I wasn’t a huge fan of last week’s Chuck, but this week’s episode more than makes up for it. It’s another fun adventure, but more importantly, it’s an episode that really places a strong emphasis on the characters and their relationships – the things that I love most about this show.
This week starts with a guy being willing to kill every single one of Alexei Volkoff’s lieutenants to get his hands on “the key.” Heck of a way to start the Valentine’s Day episode (even though Valentine’s Day was last week, but I’ll forgive that). Honestly, though, I’d rather face Boris than an angry Casey, who’s not happy when he interrupts everyone else’s V-Day plans because of an impending mission: to retrieve and protect Volkoff’s daughter, Vivian MacArthur (Lauren Cohan), at a masquerade ball. The one problem is that Vivian has no idea her father is an unhinged terrorist. Awkward! Vivian agrees to let Sarah stand in for her, hoping to draw Boris out into the open, but when Sarah is hurt, Vivian springs into action herself. There’s plenty of action here (and some of it playing on my weakness for a hero who knows how to handle a sniper rifle), but I’m more impressed with the character of Vivian, who is a strong woman forced into facing an upsetting reality. In a sense, she’s got to grow up, and that’s the theme of this episode, which it handles very well. This is before that pesky cliffhanger…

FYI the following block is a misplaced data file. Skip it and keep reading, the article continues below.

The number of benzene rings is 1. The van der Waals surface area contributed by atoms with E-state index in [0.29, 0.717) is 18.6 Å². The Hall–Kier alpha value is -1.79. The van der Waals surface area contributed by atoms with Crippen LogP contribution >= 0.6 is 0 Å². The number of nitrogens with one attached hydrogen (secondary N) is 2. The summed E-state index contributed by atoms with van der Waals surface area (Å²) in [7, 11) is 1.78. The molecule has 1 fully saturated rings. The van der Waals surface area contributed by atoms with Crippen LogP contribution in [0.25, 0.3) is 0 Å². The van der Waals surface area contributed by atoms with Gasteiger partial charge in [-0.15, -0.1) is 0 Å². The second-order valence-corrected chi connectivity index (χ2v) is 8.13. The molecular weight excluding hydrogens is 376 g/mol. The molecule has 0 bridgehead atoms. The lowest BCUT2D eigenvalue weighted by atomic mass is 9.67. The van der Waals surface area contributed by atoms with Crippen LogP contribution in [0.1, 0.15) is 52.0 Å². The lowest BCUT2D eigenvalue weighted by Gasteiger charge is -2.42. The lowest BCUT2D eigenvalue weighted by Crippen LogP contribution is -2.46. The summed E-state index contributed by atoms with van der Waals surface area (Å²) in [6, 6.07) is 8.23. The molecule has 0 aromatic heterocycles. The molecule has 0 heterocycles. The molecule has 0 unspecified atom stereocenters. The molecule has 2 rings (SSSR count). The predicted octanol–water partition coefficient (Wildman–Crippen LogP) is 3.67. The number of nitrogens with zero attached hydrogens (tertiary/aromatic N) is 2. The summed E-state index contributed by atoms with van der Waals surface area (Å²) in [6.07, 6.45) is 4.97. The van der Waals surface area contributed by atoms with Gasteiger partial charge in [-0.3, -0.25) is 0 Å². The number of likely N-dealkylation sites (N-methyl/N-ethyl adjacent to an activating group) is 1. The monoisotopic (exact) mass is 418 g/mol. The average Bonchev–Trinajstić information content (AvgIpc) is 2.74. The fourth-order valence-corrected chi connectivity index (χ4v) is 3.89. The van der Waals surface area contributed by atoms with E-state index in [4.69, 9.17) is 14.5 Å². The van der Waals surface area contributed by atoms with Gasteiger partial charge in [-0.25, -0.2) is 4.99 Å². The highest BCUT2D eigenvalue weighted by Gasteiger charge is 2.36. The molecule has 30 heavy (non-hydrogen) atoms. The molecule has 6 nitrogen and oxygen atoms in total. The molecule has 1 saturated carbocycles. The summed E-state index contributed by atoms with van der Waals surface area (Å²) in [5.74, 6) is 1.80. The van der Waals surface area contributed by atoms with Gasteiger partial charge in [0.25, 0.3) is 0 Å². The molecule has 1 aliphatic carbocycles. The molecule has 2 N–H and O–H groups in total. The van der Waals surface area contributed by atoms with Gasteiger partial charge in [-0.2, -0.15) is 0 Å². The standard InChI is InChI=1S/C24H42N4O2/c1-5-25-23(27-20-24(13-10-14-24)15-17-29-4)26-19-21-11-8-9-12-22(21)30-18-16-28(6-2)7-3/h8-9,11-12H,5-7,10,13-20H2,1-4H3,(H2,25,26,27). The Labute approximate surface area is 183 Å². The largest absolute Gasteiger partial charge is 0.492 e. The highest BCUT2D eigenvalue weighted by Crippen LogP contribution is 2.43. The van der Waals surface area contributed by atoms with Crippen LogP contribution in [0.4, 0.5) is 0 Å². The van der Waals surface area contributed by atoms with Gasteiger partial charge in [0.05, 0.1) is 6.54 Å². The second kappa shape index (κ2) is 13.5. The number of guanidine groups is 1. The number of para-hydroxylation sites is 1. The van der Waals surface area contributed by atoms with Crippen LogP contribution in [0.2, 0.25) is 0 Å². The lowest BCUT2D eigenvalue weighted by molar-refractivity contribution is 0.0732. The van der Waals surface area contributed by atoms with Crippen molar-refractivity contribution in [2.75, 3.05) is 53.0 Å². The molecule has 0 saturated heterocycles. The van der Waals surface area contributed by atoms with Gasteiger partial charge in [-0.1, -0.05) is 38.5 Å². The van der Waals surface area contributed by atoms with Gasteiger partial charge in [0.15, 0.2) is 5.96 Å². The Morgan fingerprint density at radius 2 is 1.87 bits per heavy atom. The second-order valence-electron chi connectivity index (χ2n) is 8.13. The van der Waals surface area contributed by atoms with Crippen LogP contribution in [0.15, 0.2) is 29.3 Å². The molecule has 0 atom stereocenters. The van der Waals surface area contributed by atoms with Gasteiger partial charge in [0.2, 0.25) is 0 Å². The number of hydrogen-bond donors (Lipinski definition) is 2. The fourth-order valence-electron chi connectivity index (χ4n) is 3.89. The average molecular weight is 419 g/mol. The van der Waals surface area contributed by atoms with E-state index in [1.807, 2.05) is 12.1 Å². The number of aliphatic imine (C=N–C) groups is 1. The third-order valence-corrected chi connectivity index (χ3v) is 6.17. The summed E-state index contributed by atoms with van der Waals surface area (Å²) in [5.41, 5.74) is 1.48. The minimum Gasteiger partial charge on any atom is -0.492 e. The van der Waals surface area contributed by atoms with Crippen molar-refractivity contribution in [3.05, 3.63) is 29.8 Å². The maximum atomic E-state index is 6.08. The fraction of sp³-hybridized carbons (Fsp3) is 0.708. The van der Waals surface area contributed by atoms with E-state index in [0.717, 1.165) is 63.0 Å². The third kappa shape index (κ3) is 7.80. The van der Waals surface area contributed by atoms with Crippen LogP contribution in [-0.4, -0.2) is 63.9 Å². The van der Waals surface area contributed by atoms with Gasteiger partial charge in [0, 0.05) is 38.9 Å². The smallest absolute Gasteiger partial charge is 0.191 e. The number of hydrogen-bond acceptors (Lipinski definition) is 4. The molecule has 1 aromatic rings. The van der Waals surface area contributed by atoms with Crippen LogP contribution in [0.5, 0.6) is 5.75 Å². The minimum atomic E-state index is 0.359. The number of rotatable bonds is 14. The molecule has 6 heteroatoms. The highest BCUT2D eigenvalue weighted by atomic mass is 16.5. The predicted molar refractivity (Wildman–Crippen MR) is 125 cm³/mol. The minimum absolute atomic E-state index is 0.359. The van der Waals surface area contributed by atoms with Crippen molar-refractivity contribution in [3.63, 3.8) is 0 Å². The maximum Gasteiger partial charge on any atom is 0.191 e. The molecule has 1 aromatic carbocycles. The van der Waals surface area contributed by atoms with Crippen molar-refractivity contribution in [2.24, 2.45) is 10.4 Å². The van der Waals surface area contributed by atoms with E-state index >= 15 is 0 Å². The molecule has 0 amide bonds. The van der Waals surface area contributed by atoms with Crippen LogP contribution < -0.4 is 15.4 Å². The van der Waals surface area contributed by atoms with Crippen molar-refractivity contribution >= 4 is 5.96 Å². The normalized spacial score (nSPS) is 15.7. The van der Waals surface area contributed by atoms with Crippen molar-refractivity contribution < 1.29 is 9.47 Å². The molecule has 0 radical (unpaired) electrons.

Meanwhile, Robin Givens plays a government agent who tries to recruit Casey for her own team. To me, she’s always going to be the ex-wife of Malik Wright on The Game, but I wasn’t impressed with her there, in her appearance on Nikita, or here. I just don’t find her to be a very good actress. Since we don’t yet know the specifics of her mission, though, I think we’ll be seeing more of her in the future.
The best part of this episode, though, is the comedy. Whether it’s Devon and Ellie struggling with parenthood, with an assist from the escaped Jeff and Lester, or Sarah not understanding the concept of action figure collecting (complete with her attempt at Chewbacca voice), it’s all hilarious and more importantly, relatable. Even if you haven’t been in those specific situations, you probably know someone who has, and comedy is at its funniest when it’s something that you can understand. I’ll even admit to getting a little choked up at Morgan deciding to move out; who among us hasn’t had to part ways with a best friend at some point in our lives? That’s what I love most about Chuck; what sticks with me aren’t the gadgets and the capers but the moments between the characters, who all remind me of someone I know.
Now if only I could be part of a joint government task force saving the world, but I digress…
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(c)2011 Brittany Frederick/Digital Airwaves. All rights reserved.